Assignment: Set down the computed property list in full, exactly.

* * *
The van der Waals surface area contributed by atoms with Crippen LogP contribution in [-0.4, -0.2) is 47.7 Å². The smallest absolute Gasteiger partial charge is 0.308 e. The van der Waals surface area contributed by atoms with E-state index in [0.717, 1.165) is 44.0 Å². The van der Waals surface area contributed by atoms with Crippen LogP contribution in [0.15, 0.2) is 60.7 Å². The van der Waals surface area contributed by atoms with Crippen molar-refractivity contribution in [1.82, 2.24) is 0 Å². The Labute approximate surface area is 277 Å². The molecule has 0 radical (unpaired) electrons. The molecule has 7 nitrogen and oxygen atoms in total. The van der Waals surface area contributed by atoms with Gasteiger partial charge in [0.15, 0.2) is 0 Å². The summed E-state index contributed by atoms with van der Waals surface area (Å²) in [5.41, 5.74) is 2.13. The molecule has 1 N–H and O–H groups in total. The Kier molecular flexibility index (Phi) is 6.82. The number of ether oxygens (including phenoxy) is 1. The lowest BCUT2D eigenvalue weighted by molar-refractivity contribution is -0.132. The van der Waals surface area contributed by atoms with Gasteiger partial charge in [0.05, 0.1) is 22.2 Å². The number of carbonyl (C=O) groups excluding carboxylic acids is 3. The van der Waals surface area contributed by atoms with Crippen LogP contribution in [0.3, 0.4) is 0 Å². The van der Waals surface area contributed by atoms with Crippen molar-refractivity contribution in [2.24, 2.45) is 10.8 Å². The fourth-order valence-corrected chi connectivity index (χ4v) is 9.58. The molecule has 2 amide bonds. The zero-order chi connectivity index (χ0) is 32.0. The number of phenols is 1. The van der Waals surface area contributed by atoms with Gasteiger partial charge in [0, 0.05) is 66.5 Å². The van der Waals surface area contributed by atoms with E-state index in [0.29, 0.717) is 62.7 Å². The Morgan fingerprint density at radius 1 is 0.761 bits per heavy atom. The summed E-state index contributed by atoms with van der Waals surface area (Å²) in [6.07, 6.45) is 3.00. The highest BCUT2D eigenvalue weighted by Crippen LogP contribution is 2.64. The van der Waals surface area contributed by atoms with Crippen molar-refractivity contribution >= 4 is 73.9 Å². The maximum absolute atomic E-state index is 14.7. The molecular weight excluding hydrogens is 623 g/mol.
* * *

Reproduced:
The van der Waals surface area contributed by atoms with Crippen LogP contribution in [-0.4, -0.2) is 47.7 Å². The smallest absolute Gasteiger partial charge is 0.308 e. The van der Waals surface area contributed by atoms with E-state index in [0.717, 1.165) is 44.0 Å². The van der Waals surface area contributed by atoms with Crippen LogP contribution in [0.15, 0.2) is 60.7 Å². The van der Waals surface area contributed by atoms with Crippen molar-refractivity contribution in [1.82, 2.24) is 0 Å². The Labute approximate surface area is 277 Å². The molecule has 0 radical (unpaired) electrons. The molecule has 7 nitrogen and oxygen atoms in total. The van der Waals surface area contributed by atoms with Gasteiger partial charge in [0.15, 0.2) is 0 Å². The summed E-state index contributed by atoms with van der Waals surface area (Å²) in [5.41, 5.74) is 2.13. The molecule has 1 N–H and O–H groups in total. The Kier molecular flexibility index (Phi) is 6.82. The number of ether oxygens (including phenoxy) is 1. The lowest BCUT2D eigenvalue weighted by molar-refractivity contribution is -0.132. The van der Waals surface area contributed by atoms with Gasteiger partial charge in [0.05, 0.1) is 22.2 Å². The number of carbonyl (C=O) groups excluding carboxylic acids is 3. The van der Waals surface area contributed by atoms with Crippen LogP contribution in [0.3, 0.4) is 0 Å². The van der Waals surface area contributed by atoms with Crippen molar-refractivity contribution in [2.24, 2.45) is 10.8 Å². The fourth-order valence-corrected chi connectivity index (χ4v) is 9.58. The molecule has 2 amide bonds. The zero-order chi connectivity index (χ0) is 32.0. The number of phenols is 1. The van der Waals surface area contributed by atoms with Gasteiger partial charge in [0, 0.05) is 66.5 Å². The van der Waals surface area contributed by atoms with E-state index in [0.29, 0.717) is 62.7 Å². The Morgan fingerprint density at radius 1 is 0.761 bits per heavy atom. The summed E-state index contributed by atoms with van der Waals surface area (Å²) in [6.07, 6.45) is 3.00. The highest BCUT2D eigenvalue weighted by Crippen LogP contribution is 2.64. The van der Waals surface area contributed by atoms with Crippen molar-refractivity contribution >= 4 is 73.9 Å². The maximum absolute atomic E-state index is 14.7. The molecular weight excluding hydrogens is 623 g/mol.